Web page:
Last June, Apple announced it would earmark $100 million for its new Racial Equity and Justice initiative, an effort to “challenge the systemic barriers to opportunity and dignity that exist for communities of color and particularly for the Black community.” Now the company is ready to share the details on how some of that money will be put to use.
On Wednesday morning, the iPhone maker said it would invest in a series of programs: a learning hub for historically Black colleges and universities (both online and brick-and-mortar, in Atlanta), an Apple Developer Academy to teach coding skills in Detroit, and a $10 million check toward venture capital funding for entrepreneurs of color.
“We were asked by the CEO to put real emphasis on this [the push for racial equity],” Lisa Jackson, vice president of environment, policy, and social initiatives, told Fortune in a phone interview earlier this week. “We wanted to show people that this wasn’t just talk.”
In addition to her other duties, Jackson, the former administrator of the Environmental Protection Agency, has been charged with heading up Apple’s Racial Equity and Justice initiative. According to the company, this effort complements the work of Apple’s internal diversity team. (The company recently announced that Barbara Whye, the former head of diversity and inclusion at Intel, would spearhead those internal efforts starting early this year.)
Apple isn’t the only tech company making new and ambitious commitments to addressing racial inequities, plus doubling down on efforts to increase racial and ethnic representation among its employee base. (Thus far, few technology giants have managed to significantly move the needle when it comes to their internal efforts.) Following the killings of Breonna Taylor, George Floyd, and other Black Americans—and the massive protests that ensued as a response—many corporations made similar commitments. Now some are following through.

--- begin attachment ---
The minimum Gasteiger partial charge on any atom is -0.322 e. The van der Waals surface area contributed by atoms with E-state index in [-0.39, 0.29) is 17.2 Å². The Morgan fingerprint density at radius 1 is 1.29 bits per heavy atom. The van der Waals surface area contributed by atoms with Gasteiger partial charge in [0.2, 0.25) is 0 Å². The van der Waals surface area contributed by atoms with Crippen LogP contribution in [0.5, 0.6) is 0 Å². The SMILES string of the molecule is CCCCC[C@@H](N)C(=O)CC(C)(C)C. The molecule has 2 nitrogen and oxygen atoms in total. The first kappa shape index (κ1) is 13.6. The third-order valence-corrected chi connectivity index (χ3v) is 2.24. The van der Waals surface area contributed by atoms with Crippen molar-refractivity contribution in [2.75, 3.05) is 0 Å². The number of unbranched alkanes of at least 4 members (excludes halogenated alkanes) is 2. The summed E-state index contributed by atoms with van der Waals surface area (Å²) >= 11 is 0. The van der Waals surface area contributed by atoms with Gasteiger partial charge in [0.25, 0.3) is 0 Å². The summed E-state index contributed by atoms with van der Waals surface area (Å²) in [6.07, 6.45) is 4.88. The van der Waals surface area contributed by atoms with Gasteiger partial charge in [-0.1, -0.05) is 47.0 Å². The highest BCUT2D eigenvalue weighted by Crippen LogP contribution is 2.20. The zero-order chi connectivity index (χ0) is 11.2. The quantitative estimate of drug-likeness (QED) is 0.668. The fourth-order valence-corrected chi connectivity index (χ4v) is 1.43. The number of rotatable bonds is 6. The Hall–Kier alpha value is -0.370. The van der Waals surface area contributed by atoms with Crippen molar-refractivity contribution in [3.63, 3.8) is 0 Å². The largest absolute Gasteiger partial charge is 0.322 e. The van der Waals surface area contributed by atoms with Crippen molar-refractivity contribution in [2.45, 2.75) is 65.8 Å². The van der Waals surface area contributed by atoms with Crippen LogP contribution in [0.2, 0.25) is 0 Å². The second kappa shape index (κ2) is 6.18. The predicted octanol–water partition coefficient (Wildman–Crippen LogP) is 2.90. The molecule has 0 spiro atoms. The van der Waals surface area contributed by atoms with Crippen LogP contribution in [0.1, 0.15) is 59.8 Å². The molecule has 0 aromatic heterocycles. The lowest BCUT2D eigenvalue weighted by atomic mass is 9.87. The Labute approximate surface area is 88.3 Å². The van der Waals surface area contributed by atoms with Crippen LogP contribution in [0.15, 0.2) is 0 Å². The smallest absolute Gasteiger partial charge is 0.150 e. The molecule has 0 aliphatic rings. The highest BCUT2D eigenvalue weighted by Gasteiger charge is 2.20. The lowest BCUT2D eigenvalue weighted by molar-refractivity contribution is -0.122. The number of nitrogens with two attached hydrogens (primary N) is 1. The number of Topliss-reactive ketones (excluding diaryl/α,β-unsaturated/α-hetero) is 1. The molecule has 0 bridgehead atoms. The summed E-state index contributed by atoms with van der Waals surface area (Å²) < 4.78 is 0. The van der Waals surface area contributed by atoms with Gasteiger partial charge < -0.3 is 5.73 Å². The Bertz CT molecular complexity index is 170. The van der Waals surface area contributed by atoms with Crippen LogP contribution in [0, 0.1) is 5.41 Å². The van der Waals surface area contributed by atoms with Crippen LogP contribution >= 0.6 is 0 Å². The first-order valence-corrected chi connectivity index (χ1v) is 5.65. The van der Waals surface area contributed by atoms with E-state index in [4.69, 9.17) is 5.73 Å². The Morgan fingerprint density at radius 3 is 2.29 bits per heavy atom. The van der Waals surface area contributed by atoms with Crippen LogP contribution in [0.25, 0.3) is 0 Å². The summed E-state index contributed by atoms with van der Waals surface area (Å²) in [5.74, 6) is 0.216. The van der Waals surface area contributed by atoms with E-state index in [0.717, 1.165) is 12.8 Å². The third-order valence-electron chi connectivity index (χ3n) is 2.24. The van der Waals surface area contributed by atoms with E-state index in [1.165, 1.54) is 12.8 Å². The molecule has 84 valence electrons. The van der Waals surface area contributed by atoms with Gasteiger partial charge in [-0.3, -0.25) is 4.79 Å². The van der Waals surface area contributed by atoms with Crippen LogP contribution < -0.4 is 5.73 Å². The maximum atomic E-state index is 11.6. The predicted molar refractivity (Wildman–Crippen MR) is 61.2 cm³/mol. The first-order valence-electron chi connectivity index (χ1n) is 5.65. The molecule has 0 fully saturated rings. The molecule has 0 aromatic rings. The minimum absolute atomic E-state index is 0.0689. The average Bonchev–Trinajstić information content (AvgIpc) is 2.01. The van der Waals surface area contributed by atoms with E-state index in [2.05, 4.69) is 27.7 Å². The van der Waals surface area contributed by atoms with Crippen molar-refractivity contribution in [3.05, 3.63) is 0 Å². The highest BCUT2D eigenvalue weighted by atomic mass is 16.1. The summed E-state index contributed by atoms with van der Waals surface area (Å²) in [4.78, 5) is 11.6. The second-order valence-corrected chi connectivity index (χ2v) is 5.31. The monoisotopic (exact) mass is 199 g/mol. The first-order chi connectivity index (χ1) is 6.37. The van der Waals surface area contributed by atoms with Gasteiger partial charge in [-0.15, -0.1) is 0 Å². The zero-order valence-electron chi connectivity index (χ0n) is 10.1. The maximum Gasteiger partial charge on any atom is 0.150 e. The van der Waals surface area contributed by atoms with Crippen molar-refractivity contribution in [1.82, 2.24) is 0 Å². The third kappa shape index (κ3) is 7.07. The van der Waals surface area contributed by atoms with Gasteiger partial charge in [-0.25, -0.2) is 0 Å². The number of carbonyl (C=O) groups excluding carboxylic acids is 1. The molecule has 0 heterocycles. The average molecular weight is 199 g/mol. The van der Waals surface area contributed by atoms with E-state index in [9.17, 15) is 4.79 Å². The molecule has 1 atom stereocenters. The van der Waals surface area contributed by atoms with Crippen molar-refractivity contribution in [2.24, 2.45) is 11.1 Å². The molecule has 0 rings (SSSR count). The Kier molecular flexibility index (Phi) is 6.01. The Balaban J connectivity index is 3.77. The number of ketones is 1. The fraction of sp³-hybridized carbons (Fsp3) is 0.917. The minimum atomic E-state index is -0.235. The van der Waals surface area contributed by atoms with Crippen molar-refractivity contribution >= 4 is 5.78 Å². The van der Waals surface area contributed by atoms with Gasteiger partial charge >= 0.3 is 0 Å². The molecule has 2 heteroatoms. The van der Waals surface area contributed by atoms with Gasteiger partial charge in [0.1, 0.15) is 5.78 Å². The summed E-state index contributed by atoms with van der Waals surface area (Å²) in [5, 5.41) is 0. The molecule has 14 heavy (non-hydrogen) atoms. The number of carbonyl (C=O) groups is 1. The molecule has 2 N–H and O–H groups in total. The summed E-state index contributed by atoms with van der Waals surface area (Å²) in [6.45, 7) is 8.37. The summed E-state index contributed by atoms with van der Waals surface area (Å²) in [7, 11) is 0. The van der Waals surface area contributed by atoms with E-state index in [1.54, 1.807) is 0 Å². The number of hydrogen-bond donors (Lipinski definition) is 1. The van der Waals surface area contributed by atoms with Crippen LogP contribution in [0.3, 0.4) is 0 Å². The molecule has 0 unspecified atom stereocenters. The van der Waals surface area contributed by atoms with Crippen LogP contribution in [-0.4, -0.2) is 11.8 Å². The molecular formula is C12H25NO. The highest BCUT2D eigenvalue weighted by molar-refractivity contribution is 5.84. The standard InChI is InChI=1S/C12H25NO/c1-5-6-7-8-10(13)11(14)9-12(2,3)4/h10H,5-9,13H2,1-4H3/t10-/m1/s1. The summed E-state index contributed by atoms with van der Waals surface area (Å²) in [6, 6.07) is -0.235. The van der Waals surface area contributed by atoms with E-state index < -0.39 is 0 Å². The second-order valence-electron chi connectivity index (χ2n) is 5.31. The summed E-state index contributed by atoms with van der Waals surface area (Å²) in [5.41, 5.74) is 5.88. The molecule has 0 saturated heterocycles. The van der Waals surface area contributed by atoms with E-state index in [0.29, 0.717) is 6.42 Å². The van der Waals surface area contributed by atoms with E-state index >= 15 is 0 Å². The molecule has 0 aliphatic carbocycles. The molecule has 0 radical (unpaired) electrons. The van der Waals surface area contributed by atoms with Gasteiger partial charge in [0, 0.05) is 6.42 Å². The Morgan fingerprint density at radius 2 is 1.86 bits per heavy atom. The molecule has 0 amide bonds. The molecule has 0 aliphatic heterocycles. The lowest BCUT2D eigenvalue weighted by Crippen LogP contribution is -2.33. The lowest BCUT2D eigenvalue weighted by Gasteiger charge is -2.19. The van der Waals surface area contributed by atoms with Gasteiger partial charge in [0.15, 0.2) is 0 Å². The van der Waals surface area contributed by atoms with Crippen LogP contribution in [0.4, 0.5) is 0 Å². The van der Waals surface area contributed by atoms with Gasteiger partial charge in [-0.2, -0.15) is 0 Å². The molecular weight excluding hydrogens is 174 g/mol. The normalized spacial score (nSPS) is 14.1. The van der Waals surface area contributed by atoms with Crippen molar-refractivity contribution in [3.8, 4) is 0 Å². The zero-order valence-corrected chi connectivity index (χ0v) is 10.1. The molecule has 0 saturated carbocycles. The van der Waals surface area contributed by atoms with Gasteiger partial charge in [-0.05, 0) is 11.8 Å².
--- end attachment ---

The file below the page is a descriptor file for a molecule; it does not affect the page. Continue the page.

Tech vendor HP, for example, has also publicly stated its diversity goals and is getting ready to announce several new steps it plans to take, including an aim to achieve 10% “diversity spend” with Black suppliers by 2022.
According to Jackson, Apple is leaning into its roots to come up with viable programs. The Detroit-based developer center, she says, is modeled after developer academies the company has up and running in countries like Brazil, Italy, and Indonesia. A 30-day introductory course is meant to be a “wide funnel,” and more in-depth, long-term curriculum will also be available. The company says it expects to reach close to 1,000 students on a yearly basis through the center. “It’s a model that’s worked really well,” says Jackson.
The learning hub geared to historically Black colleges and universities represents a $25 million investment from Apple and will comprise “a robust virtual platform, a physical campus in the historic Atlanta University Center, as well as on-campus activations at partner institutions,” according to the company. As for the $10 million commitment to entrepreneurs of color, that will be invested by Harlem Capital, an early-stage venture capital firm based in New York, over the next 20 years.
Long-term commitments are key to actually making a dent in long-standing racial inequities. So is accountability. Many in and out of the industry have expressed concern that the initial statements and goals stated by corporations over the summer months won’t amount to much. Apple is hoping to show that it is serious about these goals and moving fast to bring them to fruition.
“We are all accountable to the urgent work of building a more just, more equitable world—and these new projects send a clear signal of Apple’s enduring commitment,” Tim Cook, the company’s CEO, said in a release announcing the new initiatives.
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